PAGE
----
Struggling to save ..."the unrecognized Macedonian language"... in Greece from extinction after 4 generations of "forced assimilation" (aka Cultural Genocide) ... all under the passive ... watchful eye ... of the EU, Nato and the US
BBC News: Mr. President, welcome to Berlin. What brings you here?
Nikola Gruevski: I seek the support of the Chancellor of our most important national concern.
BBC News: What's that?
Gruevski: Our accession to NATO and the EU is being held up for far too long by the name dispute. He is vital to our economy, as well as for sedation in the Western Balkans.
BBC News: How so? Name, we say in German, is smoke and mirrors.
Gruevski: . But here it is about our identity Greece denies us the right to call ourselves the way we think is right and necessary: Macedonia. We have the International Court of Justice on our side, who came in a long and thorough process already more than 10 years to the conclusion that we can be present in all international institutions under the name we have chosen after the disintegration of old Yugoslavia , in line with our history.
BBC News: You have the Skopje airport after Alexander International called the Great.
Gruevski: The Greeks call the airport of Thessaloniki "Macedonia".
BBC News: British and French live so long that the island called Great Britain, derived from the ancient name of Brittany, and it goes well. Can we learn something?
Gruevski: It takes two to tango.
BBC News: In Greece, the government has changed. Has this changed under the government of technocrats Professor Papademos something? He comes from the European Central Bank and is considered a realist.
Gruevski: Unfortunately, answering the question in the negative. The new Greek Prime Minister has clearly noted that the rules of the name issue is not one of his mandate. He probably has enough other problems. Since nothing moves. But we hope and stay tuned.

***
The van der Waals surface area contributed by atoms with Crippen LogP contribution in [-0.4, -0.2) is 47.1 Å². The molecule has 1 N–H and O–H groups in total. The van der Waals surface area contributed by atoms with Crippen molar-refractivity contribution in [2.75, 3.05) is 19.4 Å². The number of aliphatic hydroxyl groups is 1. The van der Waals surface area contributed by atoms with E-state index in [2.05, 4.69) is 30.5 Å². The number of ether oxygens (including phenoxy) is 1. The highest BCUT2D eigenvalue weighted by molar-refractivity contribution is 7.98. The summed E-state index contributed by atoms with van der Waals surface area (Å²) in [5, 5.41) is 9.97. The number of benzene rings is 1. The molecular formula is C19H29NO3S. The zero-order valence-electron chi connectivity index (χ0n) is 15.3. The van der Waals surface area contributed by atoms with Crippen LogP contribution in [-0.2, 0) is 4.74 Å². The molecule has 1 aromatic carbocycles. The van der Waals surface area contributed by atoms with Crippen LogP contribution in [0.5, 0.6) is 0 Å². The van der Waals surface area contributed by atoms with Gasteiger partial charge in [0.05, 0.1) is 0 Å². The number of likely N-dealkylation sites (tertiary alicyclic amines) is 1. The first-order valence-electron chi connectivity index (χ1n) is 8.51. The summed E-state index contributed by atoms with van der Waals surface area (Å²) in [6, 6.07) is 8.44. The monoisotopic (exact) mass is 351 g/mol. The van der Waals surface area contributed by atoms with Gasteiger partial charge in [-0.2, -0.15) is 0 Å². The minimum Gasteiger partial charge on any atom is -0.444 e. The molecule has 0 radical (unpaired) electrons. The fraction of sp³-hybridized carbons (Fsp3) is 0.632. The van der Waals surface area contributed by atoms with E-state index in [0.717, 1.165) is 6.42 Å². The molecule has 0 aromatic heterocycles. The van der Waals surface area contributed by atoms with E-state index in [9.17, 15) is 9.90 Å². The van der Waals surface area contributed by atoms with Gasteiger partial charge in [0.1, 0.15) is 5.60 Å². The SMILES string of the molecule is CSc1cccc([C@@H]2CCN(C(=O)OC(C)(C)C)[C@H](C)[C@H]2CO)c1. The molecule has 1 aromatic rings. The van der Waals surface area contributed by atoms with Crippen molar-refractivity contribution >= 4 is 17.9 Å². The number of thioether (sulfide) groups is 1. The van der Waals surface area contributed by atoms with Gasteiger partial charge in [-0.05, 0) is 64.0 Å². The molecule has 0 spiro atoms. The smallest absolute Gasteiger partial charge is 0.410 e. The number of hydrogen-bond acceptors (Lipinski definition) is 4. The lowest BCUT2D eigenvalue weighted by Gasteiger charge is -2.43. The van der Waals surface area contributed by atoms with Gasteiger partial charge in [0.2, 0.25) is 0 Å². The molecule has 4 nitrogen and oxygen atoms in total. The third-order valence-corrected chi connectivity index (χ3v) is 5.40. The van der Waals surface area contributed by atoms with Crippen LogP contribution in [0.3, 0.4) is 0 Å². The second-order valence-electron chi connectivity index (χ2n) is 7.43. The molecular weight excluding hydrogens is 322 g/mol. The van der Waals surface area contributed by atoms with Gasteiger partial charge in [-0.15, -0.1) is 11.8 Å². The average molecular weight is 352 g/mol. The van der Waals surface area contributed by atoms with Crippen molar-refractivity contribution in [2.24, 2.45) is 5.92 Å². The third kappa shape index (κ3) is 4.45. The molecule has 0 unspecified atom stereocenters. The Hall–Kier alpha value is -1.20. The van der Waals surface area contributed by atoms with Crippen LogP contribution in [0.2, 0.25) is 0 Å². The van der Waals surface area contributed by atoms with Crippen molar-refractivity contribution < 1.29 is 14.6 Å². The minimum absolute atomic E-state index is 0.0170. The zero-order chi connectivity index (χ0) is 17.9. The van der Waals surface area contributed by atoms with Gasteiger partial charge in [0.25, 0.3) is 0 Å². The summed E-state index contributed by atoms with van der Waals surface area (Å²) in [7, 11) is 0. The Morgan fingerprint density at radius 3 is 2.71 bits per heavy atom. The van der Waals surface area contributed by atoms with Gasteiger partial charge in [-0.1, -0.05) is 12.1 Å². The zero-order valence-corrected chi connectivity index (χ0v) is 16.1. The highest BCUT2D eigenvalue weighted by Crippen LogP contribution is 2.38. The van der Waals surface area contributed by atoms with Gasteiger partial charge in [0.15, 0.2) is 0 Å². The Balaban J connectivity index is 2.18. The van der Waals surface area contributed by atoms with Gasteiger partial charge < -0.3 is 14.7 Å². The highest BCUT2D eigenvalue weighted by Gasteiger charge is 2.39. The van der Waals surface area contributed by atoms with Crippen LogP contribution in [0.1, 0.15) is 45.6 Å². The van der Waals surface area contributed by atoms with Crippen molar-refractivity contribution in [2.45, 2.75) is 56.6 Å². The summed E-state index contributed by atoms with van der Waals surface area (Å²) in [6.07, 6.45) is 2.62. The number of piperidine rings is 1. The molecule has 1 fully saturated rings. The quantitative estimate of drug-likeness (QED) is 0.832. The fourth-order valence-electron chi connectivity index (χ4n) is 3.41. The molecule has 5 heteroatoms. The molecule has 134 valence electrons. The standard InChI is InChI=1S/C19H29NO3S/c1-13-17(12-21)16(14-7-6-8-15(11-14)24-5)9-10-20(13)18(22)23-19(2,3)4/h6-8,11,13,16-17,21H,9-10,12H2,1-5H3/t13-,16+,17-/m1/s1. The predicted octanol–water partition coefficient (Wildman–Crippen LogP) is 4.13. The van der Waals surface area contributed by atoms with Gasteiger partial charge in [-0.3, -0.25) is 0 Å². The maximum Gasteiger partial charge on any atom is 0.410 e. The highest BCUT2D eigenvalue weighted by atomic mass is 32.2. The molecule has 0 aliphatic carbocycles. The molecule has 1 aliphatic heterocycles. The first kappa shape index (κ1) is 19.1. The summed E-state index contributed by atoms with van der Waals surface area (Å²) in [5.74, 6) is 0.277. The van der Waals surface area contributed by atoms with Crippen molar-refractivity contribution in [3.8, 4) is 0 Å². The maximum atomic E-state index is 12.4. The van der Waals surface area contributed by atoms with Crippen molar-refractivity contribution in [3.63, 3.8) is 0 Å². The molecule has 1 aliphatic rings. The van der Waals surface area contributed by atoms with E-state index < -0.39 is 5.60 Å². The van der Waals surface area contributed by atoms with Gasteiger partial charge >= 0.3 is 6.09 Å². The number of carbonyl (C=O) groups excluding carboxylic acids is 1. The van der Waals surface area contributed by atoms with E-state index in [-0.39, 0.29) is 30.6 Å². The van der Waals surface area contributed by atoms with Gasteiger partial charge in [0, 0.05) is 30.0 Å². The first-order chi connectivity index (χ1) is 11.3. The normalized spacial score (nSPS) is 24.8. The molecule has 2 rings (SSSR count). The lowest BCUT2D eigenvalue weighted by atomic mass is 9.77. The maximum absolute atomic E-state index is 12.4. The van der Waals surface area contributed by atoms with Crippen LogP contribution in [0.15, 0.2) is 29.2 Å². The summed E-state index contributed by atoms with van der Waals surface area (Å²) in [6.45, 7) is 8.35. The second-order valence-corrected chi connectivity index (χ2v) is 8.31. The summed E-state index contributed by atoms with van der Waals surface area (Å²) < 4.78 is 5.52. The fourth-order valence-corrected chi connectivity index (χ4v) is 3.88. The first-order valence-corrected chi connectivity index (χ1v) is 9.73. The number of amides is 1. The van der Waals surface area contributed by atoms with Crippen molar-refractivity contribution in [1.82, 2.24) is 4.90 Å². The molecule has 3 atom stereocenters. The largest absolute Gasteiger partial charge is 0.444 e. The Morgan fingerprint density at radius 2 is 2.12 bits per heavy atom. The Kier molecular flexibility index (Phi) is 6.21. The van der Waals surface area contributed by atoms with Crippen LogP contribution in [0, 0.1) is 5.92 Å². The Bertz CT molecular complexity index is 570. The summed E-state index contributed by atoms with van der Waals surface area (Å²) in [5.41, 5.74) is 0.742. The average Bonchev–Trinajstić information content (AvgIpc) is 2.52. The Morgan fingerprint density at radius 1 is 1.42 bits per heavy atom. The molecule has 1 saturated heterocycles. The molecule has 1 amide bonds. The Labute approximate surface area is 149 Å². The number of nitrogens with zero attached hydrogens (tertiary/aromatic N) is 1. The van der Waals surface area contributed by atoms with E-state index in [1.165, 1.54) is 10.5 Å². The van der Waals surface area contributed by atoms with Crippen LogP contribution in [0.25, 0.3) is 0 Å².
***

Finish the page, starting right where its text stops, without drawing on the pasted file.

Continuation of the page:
BBC News: Is there a plan B? Something like silent mediation diplomacy?
Gruevski: The Americans have in their Balkan policy, tried it, unfortunately without success. There were also contacted via the United Nations. But a breakthrough is in sight.
BBC News: And Germany?
Gruevski: The question is not first on the agenda.
BBC News: How are the economic relations with the EU?
Gruevski: As before, it is to enter our overriding national interest in the European Union and until then to do whatever promotes this fateful step.
BBC News: But is not there a mismatch: On the one hand and a prestigious name issue that is blocking everything, on the other hand, the economic life of the interest of your republic?
Gruevski: We can, when it comes to the question of our definition of our national self-consciousness goes, will not compromise.
BBC News: How long will it take for?
Gruevski: Five years? Probably longer.
BBC News: And what does Germany?
Gruevski: Germany is our main trading partners. We export with increasing success, wine, agricultural products, metals, textiles, also, because we are low-wage economy.
BBC News: And the economic relations with Greece?
Gruevski: Coming in third place. We note, however, increasingly, that Greek entrepreneurs are showing interest in investing on our side of the border.Firstly, this happens due to lower wages, but mainly because we do not have the bureaucratic hurdles, as opposed to our neighbor to the south has always been the business start-up and industrial growth.